Immunity hearing in Anthony Hill case concludes, no decision

- It might be a few weeks before the decision to proceed or not with a trial against a former DeKalb County Police officer in the death of a United State Air Force veteran. 

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Defense attorney Don Samuel spent the two days making a case of self-defense for former DeKalb County Police Officer Robert Olsen. He wants to DeKalb Superior Court Judge JP Boulee to dismiss the murder and other felony charges against Olsen. He told the judge the officer feared for his life when he shot and killed Air Force veteran Anthony Hill.

"He pulled a gun out to stop him. He didn't pull the gun out to kill him. Mr. Hill kept running towards him and he yelled ‘stop, stop!’ And he'll just kept running toward him. He wasn't chasing Mr. Hill. He didn't shoot him in the back or anything like what you see in these horrible cases these days," said defense attorney Don Samuel.

Hill was naked and unarmed in March 2015 when Olsen responded to a 911 call about a man behaving erratically in the parking lot of apartment complex near Chamblee. Prosecutors say the veteran suffered from bipolar disorder and PTSD. They say Olsen shot Hill within a matter of seconds of arriving on the scene and failed to better assess the situation before using deadly force.

"That is not the law. This can't be where we are right now. They can't just say stop and then start shooting. What if the person is a 17-year-old autistic person? What if the person is deaf and doesn't hear you? What if the person is a veteran who is mentally ill and identifies with people in uniforms as someone who can help them?" DeKalb County prosecutor Lance cross argued Tuesday.

The Hill Family came to Georgia thinking the murder trial would begin this week, but judge belay said he may not rule for another two to three weeks.

"I just want him (the judge) to know the truth and when he sees and hears the truth, that will be all that matters," said Hill's mother.

The Hill's attorney said video of the deadly 2015 encounter speaks for itself.

"The video contradicts everything the officer said. He said Anthony Hill had his hands up and was swinging towards him, but all of the witnesses said his hand we're back here (behind his back.) He was at ease. This is nothing more than a calculated assassination," said attorney Chris Chestnut.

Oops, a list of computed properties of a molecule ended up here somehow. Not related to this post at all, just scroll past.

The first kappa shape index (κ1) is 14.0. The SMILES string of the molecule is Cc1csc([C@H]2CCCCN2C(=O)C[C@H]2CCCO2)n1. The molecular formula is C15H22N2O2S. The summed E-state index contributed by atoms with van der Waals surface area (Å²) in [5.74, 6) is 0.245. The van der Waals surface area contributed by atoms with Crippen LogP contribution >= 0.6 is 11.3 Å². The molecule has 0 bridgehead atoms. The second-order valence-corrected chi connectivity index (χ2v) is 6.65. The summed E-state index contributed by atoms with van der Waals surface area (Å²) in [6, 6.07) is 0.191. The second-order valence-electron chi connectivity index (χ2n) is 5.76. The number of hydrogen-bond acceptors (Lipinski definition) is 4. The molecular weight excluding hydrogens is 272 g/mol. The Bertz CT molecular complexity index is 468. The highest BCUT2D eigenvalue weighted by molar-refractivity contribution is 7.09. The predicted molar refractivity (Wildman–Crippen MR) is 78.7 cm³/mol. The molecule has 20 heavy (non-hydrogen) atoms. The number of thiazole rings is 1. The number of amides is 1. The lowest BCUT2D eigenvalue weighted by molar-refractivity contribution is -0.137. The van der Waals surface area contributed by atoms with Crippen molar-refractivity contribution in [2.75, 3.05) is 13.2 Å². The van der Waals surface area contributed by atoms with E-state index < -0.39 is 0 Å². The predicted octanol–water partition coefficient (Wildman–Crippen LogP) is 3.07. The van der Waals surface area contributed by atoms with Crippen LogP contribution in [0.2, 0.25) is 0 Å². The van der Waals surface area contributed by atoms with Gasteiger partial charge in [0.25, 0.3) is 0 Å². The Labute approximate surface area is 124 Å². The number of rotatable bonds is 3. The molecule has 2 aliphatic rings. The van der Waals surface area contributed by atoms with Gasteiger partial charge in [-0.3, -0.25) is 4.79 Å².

"I reached for my pistol and pointed it at him. I started back peddling as fast as I could, then yelled, 'Stop, stop!'" Olson told the court on Monday.

The case had gained national attention because Hill was unarmed and naked. Many critics have said Olson should have de-escalated the situation.

Olson told his attorney under oath during an immunity hearing Monday that Hill attacked him, by running towards him with lunged hands.

RELATED: Protesters rally for justice for veteran killed by officer

"How close were you when you shot him?" asked attorney Don Samuel.

Olson replied, "3 to 5 feet, his blood splatter ended up on the officer’s shoes.

Hill’s family was in the courtroom, as the former officer said after the shooting, he went straight to his patrol car to get his first aid kit.

Attorney Samuel concluded his questioning by asking about the former officer's fear.

“Were you acting on instinct?”

“Yes.”

“Did you fear for your safety?”

“Yes.”

RELATED: Air Force Veteran killed by police officer remember 2 years later

Critics are closing following the proceedings.

"Our brother, our veteran Anthony Hill should have never been shot and killed," Organizer Gerald Griggs said.

Police said Hill, who suffered from mental illness, was naked and acting erratically outside a DeKalb County apartment when Officer Olsen opened fired. Through the investigation, police revealed Hill was never armed.

"Police accountability starts here and it starts with this case," Griggs said.

Sunday, more than a dozen protestors stood outside the DeKalb County Courthouse to demand justice for Hill.

Protestors told FOX 5 they gathered on Sunday to call attention to a motions hearing.

"There is an immunity hearing, and the defense is going to try to get the case dismissed based on self-defense, so we want to make sure we have the courtroom packed when the judge makes the decision on whether or not to move forward with the trial," Griggs said.

If the judge denies the immunity motion, jury selection is expected to begin.

"We want Anthony's family to know that we are here and we are fighting for him," Griggs said

The immunity hearing before Judge J.P. Boulee resumed Tuesday.

RELATED: Vigil held for veteran killed three year ago

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